Didn’t the current crisis begin when the notorious gang leader “Fito” (José Adolfo Macías Villamar), the leader of one of the country’s most powerful drug gangs, Los Choneros, escaped from jail on Jan. 7?

Yes. The first decree that our president issued on Jan. 8 called for a nationwide state of emergency for 60 days. After this measure, there were a lot of riots and kidnappings and threats.

How did such a major criminal escape from one of your prisons?

We have no certainty about that because at the time the Ecuadorian government didn’t have control over the jails. They used to be control centers for terrorism and organized crime.

On Jan. 9, President Noboa issued a decree declaring that we have an internal armed conflict in Ecuador against 22 drug gangs, which he designated to be terrorist groups. This means that the military and police are authorized to go after the drug gangs.

Didn’t law and order begin to deteriorate even before Fito’s escape?

Yes, law and order originally started to deteriorate in December when Attorney General Diana Salazar organized a series of raids across the country targeting drug trafficking organizations and revealing their ties to judges, prosecutors, police officers and guards in prisons.

The day before the attorney general launched the raids against corrupt officials, leftist former president Rafael Correa, found guilty of corruption and living in exile in Belgium, tweeted a warning of an imminent operation in Ecuador.

We can tell that he had information before Ecuadorians knew. He knew what was going to happen.

How have the people of Ecuador responded to President Noboa’s actions?

Once our president issued these decrees and started this war to take back control over our country, 95 percent of Ecuadorians support the president. We haven’t seen that kind of support in decades.

What are you asking for from the United States? Are you asking for special things like intelligence sharing?

Many things. Intelligence cooperation, equipment, training for new capabilities.

Other countries have helped too. For example, Peru and Colombia sent their militaries to their shared borders with us. We coordinated that, so people we don’t want aren’t coming into the country, and people that escaped from jails can’t go outside our borders.

We also received help from Israel and from European countries.

What is Israel doing for you?

Sending intelligence and equipment.

How will you stop cocaine and other drugs from coming into your country?

Drugs come mainly across land borders. Ecuador doesn’t produce drugs. Ecuador is a country of transit for drugs. This is not an Ecuadorian problem.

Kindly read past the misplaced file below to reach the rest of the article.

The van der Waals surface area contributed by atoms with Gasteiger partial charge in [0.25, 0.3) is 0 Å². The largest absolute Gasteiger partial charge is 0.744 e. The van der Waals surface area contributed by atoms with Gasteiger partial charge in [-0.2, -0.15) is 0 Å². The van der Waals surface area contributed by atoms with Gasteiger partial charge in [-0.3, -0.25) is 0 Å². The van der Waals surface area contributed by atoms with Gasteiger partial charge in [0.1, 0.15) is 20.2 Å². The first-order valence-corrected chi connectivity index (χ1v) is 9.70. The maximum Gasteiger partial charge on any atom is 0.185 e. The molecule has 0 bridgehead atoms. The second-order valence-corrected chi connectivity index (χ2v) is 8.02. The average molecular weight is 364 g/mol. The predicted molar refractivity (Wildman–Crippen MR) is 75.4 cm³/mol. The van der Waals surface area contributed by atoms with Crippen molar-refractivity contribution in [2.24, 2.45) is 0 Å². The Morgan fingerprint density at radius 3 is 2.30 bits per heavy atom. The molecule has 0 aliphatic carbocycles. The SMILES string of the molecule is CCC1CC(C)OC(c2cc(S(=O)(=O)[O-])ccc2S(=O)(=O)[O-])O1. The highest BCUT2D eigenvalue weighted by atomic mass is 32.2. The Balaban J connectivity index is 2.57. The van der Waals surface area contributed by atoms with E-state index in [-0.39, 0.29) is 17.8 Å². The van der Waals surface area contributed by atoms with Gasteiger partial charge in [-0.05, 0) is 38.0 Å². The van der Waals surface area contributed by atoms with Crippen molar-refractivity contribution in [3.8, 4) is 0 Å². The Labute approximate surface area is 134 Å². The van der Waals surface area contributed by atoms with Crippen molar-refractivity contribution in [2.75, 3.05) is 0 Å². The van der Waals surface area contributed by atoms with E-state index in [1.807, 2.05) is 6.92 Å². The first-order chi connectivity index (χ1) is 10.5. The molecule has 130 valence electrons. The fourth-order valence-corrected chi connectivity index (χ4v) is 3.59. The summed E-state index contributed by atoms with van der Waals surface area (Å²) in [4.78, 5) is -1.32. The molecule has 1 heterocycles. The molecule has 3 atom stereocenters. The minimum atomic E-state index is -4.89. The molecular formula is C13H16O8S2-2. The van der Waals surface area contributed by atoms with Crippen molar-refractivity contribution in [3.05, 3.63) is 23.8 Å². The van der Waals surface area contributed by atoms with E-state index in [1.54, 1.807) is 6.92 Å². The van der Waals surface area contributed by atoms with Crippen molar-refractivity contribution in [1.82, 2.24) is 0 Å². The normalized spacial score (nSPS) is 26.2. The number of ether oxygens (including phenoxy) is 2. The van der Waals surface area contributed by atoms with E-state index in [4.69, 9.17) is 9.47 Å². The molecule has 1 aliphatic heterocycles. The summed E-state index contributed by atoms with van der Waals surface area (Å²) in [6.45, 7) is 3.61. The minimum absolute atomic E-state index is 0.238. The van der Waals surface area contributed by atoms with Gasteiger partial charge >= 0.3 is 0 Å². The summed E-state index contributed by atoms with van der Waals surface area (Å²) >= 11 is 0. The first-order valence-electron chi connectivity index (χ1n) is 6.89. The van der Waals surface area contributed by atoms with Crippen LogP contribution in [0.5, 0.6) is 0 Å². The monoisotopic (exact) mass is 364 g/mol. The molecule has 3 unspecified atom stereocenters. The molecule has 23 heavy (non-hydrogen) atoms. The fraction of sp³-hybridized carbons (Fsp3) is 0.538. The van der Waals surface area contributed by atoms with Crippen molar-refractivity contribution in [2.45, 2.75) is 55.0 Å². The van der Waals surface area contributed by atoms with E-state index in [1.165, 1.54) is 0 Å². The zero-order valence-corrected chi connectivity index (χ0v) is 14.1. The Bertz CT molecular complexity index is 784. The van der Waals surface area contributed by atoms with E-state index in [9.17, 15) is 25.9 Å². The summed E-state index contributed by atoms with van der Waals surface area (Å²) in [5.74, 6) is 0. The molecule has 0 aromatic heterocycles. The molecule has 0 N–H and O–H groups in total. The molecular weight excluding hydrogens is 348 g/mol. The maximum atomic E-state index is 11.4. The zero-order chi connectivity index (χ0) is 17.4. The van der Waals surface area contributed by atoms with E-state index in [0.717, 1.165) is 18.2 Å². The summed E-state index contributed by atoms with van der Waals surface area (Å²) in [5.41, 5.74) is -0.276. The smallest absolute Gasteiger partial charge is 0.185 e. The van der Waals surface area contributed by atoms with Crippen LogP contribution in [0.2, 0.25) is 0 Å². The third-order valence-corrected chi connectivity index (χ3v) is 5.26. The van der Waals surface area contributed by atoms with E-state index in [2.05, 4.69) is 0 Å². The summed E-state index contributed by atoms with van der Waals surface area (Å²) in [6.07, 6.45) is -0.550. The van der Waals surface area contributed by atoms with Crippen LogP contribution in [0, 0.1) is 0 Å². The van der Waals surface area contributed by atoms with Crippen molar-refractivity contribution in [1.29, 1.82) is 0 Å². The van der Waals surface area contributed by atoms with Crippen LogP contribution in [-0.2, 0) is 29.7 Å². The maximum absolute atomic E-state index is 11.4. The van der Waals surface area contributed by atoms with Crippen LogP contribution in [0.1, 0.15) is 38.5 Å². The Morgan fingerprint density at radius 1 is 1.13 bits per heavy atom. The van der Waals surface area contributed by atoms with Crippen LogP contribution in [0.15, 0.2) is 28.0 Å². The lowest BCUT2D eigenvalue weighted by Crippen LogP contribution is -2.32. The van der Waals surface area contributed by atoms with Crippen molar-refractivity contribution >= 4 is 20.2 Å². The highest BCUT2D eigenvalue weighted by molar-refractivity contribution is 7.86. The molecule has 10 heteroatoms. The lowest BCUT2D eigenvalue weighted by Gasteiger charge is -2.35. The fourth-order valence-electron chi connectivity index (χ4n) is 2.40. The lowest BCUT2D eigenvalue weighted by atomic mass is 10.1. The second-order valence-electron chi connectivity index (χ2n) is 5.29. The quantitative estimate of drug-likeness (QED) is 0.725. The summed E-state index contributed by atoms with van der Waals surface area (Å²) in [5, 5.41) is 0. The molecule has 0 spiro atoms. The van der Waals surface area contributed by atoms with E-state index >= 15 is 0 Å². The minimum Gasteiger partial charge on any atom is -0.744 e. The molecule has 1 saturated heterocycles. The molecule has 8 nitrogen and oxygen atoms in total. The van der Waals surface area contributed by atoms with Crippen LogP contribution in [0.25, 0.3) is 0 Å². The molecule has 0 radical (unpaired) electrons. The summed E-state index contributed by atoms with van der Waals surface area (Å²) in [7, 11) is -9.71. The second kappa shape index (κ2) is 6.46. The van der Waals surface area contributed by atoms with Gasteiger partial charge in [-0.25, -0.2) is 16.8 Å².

What is the state of play in Ecuador right now?

We had chaos. Right now, we are taking control over that chaos and bringing stability.

The guards in the prisons have been released. We have control over the jail system.

Before, a lot of businesses were closing because they were being asked by gangs to pay to stay open. Now, we need to reactivate the economy.

That is going to be difficult. The attorney general found so many officials being paid off by the gangs. It appears to be a mess.

We had a mess. We are controlling that.

You’re going to control it. But you can’t control it in one day.

We control the jails — that’s a lot of the issue. You can see Ecuadorians tweeting, “Finally I can go out and I can play football.” It won’t happen in one day or one month. It will depend on the strength of our actions.

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Lally Weymouth: You gave up your career in business to help elect President Noboa?

Gabriela Sommerfeld: I met him about a year ago and saw a smart and brave young leader who was willing to make profound changes to our country. He has been making hard decisions to get back control of the country and give back security and liberty to Ecuadorians.

Advertisement

Do you think he will succeed?

I’m sure he can. He has decided to make no compromises with anyone. He is working for 18 million Ecuadorians. He also comes from the private sector, so he doesn’t need to make a business out of the presidency. He needs to work to make a better country. Even though he is very young, he is well-prepared. He has degrees from four different U.S. universities. He has been a congressman in our country, and his father has been a politician all his life.

Didn’t the current crisis begin when the notorious gang leader “Fito” (José Adolfo Macías Villamar), the leader of one of the country’s most powerful drug gangs, Los Choneros, escaped from jail on Jan. 7?

Yes. The first decree that our president issued on Jan. 8 called for a nationwide state of emergency for 60 days. After this measure, there were a lot of riots and kidnappings and threats.

Advertisement

How did such a major criminal escape from one of your prisons?

We have no certainty about that because at the time the Ecuadorian government didn’t have control over the jails. They used to be control centers for terrorism and organized crime.

On Jan. 9, President Noboa issued a decree declaring that we have an internal armed conflict in Ecuador against 22 drug gangs, which he designated to be terrorist groups. This means that the military and police are authorized to go after the drug gangs.

Didn’t law and order begin to deteriorate even before Fito’s escape?

Yes, law and order originally started to deteriorate in December when Attorney General Diana Salazar organized a series of raids across the country targeting drug trafficking organizations and revealing their ties to judges, prosecutors, police officers and guards in prisons.

Advertisement

The day before the attorney general launched the raids against corrupt officials, leftist former president Rafael Correa, found guilty of corruption and living in exile in Belgium, tweeted a warning of an imminent operation in........